A textbook-challenging finding revives debates about extending female fertility

From Nature:

Mouse-egg-1 Researchers in China today announced a discovery that challenges a canonical belief in reproductive biology: that women are born with a set number of immature egg cells, called oocytes, which become depleted with age. In a paper in Nature Cell Biology,1 the Chinese team reports that it has found precursors to oocytes in adult mice. When the researchers transplanted those cells into sterilized mice, they produced offspring — a finding that feeds into an ongoing debate about the limits of mammalian fertility.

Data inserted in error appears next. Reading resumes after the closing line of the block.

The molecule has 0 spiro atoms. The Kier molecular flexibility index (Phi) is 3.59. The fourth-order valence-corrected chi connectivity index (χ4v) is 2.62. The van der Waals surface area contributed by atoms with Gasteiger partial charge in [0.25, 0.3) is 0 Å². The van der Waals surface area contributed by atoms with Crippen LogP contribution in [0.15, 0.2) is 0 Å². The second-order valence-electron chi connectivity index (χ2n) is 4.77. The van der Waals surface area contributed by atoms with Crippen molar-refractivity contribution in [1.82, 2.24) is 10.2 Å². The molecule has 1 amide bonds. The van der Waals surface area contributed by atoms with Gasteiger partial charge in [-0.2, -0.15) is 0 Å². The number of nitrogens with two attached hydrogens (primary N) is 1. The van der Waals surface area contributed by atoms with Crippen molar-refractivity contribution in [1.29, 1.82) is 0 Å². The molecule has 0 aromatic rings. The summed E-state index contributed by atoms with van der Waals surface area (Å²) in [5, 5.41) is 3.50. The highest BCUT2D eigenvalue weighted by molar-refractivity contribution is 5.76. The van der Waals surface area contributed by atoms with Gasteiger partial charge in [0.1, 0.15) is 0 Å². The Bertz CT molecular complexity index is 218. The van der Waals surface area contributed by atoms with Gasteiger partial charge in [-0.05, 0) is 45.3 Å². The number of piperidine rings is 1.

“It provides a smoking gun,” says Jonathan Tilly of Massachusetts General Hospital in Boston, who was not involved in the work but has previously published evidence that new eggs can be formed in adult mice in a series of argument-sparking papers.2 Although the current work hasn't settled the question, Tilly says, it represents an addition to the “critical mass of data” suggesting that old ovaries can produce new eggs, a finding that some say could have implications for fertility medicine.

More here.